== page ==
Mapping NYC's zoning processes
- By Sara Friedman
- Aug 20, 2018
NYC Planning Labs was created in 2017 to help the Department of City Planning and the public understand how New York City's zoning process works through interactive maps and open source tools.
“The process for tracking zoning changes has historically been complex and hard to understand,” NYC Planning Labs Director Chris Whong said. “We are trying to make it easier for a person to determine what the steps are and what stage a project is in at a high level. … We see the mapping as the medium for everything that we do here because it is really what gives everything context.”
While the exact toolset can vary from project to project, NYC Planning Labs generally uses the Ember.js framework to create the apps and Mapbox GL for designing the apps on the front end. The team also uses PostGIS or Carto as the spatial database on the backend of the web-based applications.
The Planning Labs' new zoning application portal (ZAP Search) features specific information on every zoning project. Users can search zoning applications filtering by borough, project stage and community district. Other projects include ZoLa, NYC’s Zoning and Land Use Application, Community Profiles, Population FactFinder, Metro Region Explorer and the NYC Street Map. Each is designed to help residents, government officials and city planners understand different regulations, demographics and processes that surround the Department of City Planning.
ZoLa gives planners, developers and the general public is a simple way to research zoning and learn about Department of City Planning initiatives in different boroughs.
Community Profiles offers a public gateway to data, maps and other resources in New York City’s 59 districts. Users can find information on buildings based on land use and zoning and learn about current land use applications and neighborhood studies.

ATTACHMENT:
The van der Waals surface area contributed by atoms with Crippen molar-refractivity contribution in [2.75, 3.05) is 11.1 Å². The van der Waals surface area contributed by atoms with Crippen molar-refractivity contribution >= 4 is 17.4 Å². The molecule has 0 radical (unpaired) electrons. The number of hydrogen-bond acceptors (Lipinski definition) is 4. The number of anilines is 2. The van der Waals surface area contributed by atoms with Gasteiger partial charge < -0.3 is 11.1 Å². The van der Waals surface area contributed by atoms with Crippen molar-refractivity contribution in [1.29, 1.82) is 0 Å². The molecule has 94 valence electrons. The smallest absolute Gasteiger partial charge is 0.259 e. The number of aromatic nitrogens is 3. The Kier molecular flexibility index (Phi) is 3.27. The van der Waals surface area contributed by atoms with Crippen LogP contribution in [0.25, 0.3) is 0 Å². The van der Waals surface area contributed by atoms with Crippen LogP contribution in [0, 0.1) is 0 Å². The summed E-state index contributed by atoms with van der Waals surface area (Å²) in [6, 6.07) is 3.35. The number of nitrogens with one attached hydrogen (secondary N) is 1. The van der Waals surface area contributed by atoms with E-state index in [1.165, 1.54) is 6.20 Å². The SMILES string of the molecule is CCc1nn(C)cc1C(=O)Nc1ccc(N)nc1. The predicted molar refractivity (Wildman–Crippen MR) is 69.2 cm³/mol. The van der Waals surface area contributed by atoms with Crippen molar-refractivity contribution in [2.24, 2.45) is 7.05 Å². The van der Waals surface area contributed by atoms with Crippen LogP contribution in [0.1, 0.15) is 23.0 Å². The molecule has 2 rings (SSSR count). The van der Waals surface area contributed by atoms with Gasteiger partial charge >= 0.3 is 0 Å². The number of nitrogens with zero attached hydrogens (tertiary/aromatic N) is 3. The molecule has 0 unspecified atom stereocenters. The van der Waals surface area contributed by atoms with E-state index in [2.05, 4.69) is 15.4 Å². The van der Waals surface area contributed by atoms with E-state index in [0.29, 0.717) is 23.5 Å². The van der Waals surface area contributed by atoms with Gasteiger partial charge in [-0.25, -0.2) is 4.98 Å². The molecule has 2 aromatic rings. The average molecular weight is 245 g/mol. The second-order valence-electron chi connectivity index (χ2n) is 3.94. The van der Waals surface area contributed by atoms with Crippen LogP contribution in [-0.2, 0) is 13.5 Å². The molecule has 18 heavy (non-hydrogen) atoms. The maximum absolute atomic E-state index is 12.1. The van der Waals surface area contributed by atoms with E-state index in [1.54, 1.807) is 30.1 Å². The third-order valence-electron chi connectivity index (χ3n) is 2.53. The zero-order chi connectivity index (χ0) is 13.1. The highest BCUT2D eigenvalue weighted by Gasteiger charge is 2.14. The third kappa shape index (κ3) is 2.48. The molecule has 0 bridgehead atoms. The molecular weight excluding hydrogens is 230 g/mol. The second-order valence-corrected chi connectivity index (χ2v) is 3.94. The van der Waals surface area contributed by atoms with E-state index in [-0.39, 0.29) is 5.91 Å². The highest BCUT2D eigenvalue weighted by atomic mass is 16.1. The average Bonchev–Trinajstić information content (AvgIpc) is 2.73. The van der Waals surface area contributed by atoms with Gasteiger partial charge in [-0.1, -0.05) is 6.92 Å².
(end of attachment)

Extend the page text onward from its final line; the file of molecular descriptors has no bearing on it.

Population FactFinder pulls data from decennial censuses and the American Community Survey so users can easily create detailed population profiles with demographic, economic and housing statistics for specific parts of the city and see how these statistics have changed over time.
Metro Region Explorer allows users to explore population, housing and employment trends within the New York City metropolitan area.
The NYC Street Map is an ongoing effort to digitize official street records, combine them with other street-level information and make them digitally accessible. The app allows users to find the official mapped width, name and status of specific streets and learn how the street grids have changed over time.
“We are changing people’s expectations of what can be built in-house,” Whong said. “We are trying to show how we don’t need to spend a lot of money or time to build software that is as good or better than what any other private-sector development team could build.”
The team consists of three civic technologists who work on projects in a four- to six-week sprint. The team is able to turn around quick results by working closely with the Department of City Planning to learn about their specific needs, Whong said.
“We based NYC Planning Labs off of the General Service Administration’s 18F [digital services shop] because we want to prove that we can do this type of work at a local level quickly and cheaply with a high level of success,” he said.
Sara Friedman is a reporter/producer for GCN, covering cloud, cybersecurity and a wide range of other public-sector IT topics.
Before joining GCN, Friedman was a reporter for Gambling Compliance, where she covered state issues related to casinos, lotteries and fantasy sports. She has also written for Communications Daily and Washington Internet Daily on state telecom and cloud computing. Friedman is a graduate of Ithaca College, where she studied journalism, politics and international communications.
Friedman can be contacted at email@example.com or follow her on Twitter @SaraEFriedman.
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